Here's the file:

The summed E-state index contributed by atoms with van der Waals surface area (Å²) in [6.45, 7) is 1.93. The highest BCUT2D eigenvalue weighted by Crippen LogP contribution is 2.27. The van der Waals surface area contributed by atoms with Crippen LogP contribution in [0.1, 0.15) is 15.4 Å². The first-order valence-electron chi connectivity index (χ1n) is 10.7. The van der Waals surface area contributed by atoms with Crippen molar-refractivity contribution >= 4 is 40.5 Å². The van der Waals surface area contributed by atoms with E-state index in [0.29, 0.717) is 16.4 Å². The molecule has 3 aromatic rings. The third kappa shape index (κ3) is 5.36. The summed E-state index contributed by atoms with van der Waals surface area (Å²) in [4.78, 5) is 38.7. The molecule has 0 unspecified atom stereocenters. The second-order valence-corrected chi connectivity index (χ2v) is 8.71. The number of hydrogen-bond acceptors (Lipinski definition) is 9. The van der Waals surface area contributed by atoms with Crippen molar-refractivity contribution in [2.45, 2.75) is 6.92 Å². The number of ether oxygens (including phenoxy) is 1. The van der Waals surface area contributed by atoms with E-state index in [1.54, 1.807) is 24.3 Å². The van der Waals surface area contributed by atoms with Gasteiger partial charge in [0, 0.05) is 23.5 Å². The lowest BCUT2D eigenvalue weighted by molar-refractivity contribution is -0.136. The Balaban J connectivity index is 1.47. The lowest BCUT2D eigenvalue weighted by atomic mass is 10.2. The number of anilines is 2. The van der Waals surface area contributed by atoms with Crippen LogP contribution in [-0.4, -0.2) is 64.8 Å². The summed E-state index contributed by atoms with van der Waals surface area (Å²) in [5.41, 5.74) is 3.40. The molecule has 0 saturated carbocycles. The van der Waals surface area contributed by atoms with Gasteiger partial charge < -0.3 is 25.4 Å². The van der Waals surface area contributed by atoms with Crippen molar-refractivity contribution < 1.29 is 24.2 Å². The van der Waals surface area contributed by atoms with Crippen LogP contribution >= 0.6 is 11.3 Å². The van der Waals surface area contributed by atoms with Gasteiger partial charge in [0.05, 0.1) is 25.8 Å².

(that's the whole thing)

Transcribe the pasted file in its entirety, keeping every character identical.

The summed E-state index contributed by atoms with van der Waals surface area (Å²) in [6.45, 7) is 1.93. The highest BCUT2D eigenvalue weighted by Crippen LogP contribution is 2.27. The van der Waals surface area contributed by atoms with Crippen LogP contribution in [0.1, 0.15) is 15.4 Å². The first-order valence-electron chi connectivity index (χ1n) is 10.7. The van der Waals surface area contributed by atoms with Crippen molar-refractivity contribution >= 4 is 40.5 Å². The van der Waals surface area contributed by atoms with E-state index in [0.29, 0.717) is 16.4 Å². The molecule has 3 aromatic rings. The third kappa shape index (κ3) is 5.36. The summed E-state index contributed by atoms with van der Waals surface area (Å²) in [4.78, 5) is 38.7. The molecule has 0 unspecified atom stereocenters. The second-order valence-corrected chi connectivity index (χ2v) is 8.71. The number of hydrogen-bond acceptors (Lipinski definition) is 9. The van der Waals surface area contributed by atoms with Crippen molar-refractivity contribution in [2.45, 2.75) is 6.92 Å². The number of ether oxygens (including phenoxy) is 1. The van der Waals surface area contributed by atoms with E-state index in [1.54, 1.807) is 24.3 Å². The van der Waals surface area contributed by atoms with Gasteiger partial charge in [0, 0.05) is 23.5 Å². The lowest BCUT2D eigenvalue weighted by molar-refractivity contribution is -0.136. The Balaban J connectivity index is 1.47. The lowest BCUT2D eigenvalue weighted by atomic mass is 10.2. The number of anilines is 2. The van der Waals surface area contributed by atoms with Crippen LogP contribution in [-0.4, -0.2) is 64.8 Å². The summed E-state index contributed by atoms with van der Waals surface area (Å²) in [5.41, 5.74) is 3.40. The molecule has 0 saturated carbocycles. The van der Waals surface area contributed by atoms with Gasteiger partial charge < -0.3 is 25.4 Å². The van der Waals surface area contributed by atoms with Crippen molar-refractivity contribution < 1.29 is 24.2 Å². The van der Waals surface area contributed by atoms with Crippen LogP contribution >= 0.6 is 11.3 Å². The van der Waals surface area contributed by atoms with Gasteiger partial charge in [0.05, 0.1) is 25.8 Å².